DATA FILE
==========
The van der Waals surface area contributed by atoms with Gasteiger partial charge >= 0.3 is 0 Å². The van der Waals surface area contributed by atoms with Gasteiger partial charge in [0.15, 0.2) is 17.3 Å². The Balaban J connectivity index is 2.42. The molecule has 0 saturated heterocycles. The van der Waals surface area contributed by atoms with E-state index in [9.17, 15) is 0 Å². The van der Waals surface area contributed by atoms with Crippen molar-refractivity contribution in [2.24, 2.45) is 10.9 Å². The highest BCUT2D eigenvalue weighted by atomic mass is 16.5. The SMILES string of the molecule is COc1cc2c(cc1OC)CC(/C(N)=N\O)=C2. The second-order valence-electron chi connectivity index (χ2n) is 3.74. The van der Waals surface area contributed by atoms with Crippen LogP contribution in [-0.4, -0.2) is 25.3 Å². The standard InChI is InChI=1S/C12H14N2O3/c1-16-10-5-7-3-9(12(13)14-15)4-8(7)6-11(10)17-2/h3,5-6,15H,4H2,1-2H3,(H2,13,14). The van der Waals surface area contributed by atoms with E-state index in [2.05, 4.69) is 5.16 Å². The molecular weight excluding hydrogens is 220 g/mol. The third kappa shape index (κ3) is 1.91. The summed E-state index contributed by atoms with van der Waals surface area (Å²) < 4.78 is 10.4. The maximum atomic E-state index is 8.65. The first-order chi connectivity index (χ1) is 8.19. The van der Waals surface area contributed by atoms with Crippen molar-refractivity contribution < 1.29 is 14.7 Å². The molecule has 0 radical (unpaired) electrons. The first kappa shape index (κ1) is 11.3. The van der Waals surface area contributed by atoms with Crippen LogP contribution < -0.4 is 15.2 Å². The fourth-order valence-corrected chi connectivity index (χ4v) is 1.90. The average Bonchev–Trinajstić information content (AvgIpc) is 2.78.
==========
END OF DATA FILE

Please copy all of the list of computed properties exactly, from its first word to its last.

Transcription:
The van der Waals surface area contributed by atoms with Gasteiger partial charge >= 0.3 is 0 Å². The van der Waals surface area contributed by atoms with Gasteiger partial charge in [0.15, 0.2) is 17.3 Å². The Balaban J connectivity index is 2.42. The molecule has 0 saturated heterocycles. The van der Waals surface area contributed by atoms with E-state index in [9.17, 15) is 0 Å². The van der Waals surface area contributed by atoms with Crippen molar-refractivity contribution in [2.24, 2.45) is 10.9 Å². The highest BCUT2D eigenvalue weighted by atomic mass is 16.5. The SMILES string of the molecule is COc1cc2c(cc1OC)CC(/C(N)=N\O)=C2. The second-order valence-electron chi connectivity index (χ2n) is 3.74. The van der Waals surface area contributed by atoms with Crippen LogP contribution in [-0.4, -0.2) is 25.3 Å². The standard InChI is InChI=1S/C12H14N2O3/c1-16-10-5-7-3-9(12(13)14-15)4-8(7)6-11(10)17-2/h3,5-6,15H,4H2,1-2H3,(H2,13,14). The van der Waals surface area contributed by atoms with E-state index in [2.05, 4.69) is 5.16 Å². The molecular weight excluding hydrogens is 220 g/mol. The third kappa shape index (κ3) is 1.91. The summed E-state index contributed by atoms with van der Waals surface area (Å²) < 4.78 is 10.4. The maximum atomic E-state index is 8.65. The first-order chi connectivity index (χ1) is 8.19. The van der Waals surface area contributed by atoms with Crippen molar-refractivity contribution < 1.29 is 14.7 Å². The molecule has 0 radical (unpaired) electrons. The first kappa shape index (κ1) is 11.3. The van der Waals surface area contributed by atoms with Crippen LogP contribution < -0.4 is 15.2 Å². The fourth-order valence-corrected chi connectivity index (χ4v) is 1.90. The average Bonchev–Trinajstić information content (AvgIpc) is 2.78.